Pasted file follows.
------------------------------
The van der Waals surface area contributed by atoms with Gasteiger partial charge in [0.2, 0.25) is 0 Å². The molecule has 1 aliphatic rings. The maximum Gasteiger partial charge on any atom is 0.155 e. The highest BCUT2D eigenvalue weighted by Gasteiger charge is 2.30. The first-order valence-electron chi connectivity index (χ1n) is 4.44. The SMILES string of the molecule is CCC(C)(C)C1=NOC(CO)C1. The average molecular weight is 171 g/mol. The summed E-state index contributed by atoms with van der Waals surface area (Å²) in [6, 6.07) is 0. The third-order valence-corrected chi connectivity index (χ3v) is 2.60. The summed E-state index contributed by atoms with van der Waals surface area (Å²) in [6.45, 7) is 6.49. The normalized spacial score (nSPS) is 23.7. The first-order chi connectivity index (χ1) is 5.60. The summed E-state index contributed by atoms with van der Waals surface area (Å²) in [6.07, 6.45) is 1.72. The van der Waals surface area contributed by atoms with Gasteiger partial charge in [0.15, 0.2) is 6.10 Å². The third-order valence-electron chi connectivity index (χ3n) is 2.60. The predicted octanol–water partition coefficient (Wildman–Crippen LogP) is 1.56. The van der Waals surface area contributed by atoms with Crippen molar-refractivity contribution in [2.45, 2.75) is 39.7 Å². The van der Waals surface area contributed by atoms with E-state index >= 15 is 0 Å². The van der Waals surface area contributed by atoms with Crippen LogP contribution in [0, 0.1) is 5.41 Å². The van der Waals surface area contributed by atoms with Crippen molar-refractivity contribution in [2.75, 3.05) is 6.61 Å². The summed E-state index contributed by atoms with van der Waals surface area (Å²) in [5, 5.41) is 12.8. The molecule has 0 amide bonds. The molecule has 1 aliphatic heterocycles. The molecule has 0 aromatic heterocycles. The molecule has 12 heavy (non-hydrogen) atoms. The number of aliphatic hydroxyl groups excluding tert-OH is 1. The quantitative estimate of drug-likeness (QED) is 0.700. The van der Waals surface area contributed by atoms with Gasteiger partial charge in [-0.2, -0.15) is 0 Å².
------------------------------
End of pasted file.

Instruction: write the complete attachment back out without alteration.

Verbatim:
The van der Waals surface area contributed by atoms with Gasteiger partial charge in [0.2, 0.25) is 0 Å². The molecule has 1 aliphatic rings. The maximum Gasteiger partial charge on any atom is 0.155 e. The highest BCUT2D eigenvalue weighted by Gasteiger charge is 2.30. The first-order valence-electron chi connectivity index (χ1n) is 4.44. The SMILES string of the molecule is CCC(C)(C)C1=NOC(CO)C1. The average molecular weight is 171 g/mol. The summed E-state index contributed by atoms with van der Waals surface area (Å²) in [6, 6.07) is 0. The third-order valence-corrected chi connectivity index (χ3v) is 2.60. The summed E-state index contributed by atoms with van der Waals surface area (Å²) in [6.45, 7) is 6.49. The normalized spacial score (nSPS) is 23.7. The first-order chi connectivity index (χ1) is 5.60. The summed E-state index contributed by atoms with van der Waals surface area (Å²) in [6.07, 6.45) is 1.72. The van der Waals surface area contributed by atoms with Gasteiger partial charge in [0.15, 0.2) is 6.10 Å². The third-order valence-electron chi connectivity index (χ3n) is 2.60. The predicted octanol–water partition coefficient (Wildman–Crippen LogP) is 1.56. The van der Waals surface area contributed by atoms with Crippen molar-refractivity contribution in [2.45, 2.75) is 39.7 Å². The van der Waals surface area contributed by atoms with E-state index >= 15 is 0 Å². The van der Waals surface area contributed by atoms with Crippen LogP contribution in [0, 0.1) is 5.41 Å². The van der Waals surface area contributed by atoms with Crippen molar-refractivity contribution in [2.75, 3.05) is 6.61 Å². The summed E-state index contributed by atoms with van der Waals surface area (Å²) in [5, 5.41) is 12.8. The molecule has 0 amide bonds. The molecule has 1 aliphatic heterocycles. The molecule has 0 aromatic heterocycles. The molecule has 12 heavy (non-hydrogen) atoms. The number of aliphatic hydroxyl groups excluding tert-OH is 1. The quantitative estimate of drug-likeness (QED) is 0.700. The van der Waals surface area contributed by atoms with Gasteiger partial charge in [-0.2, -0.15) is 0 Å².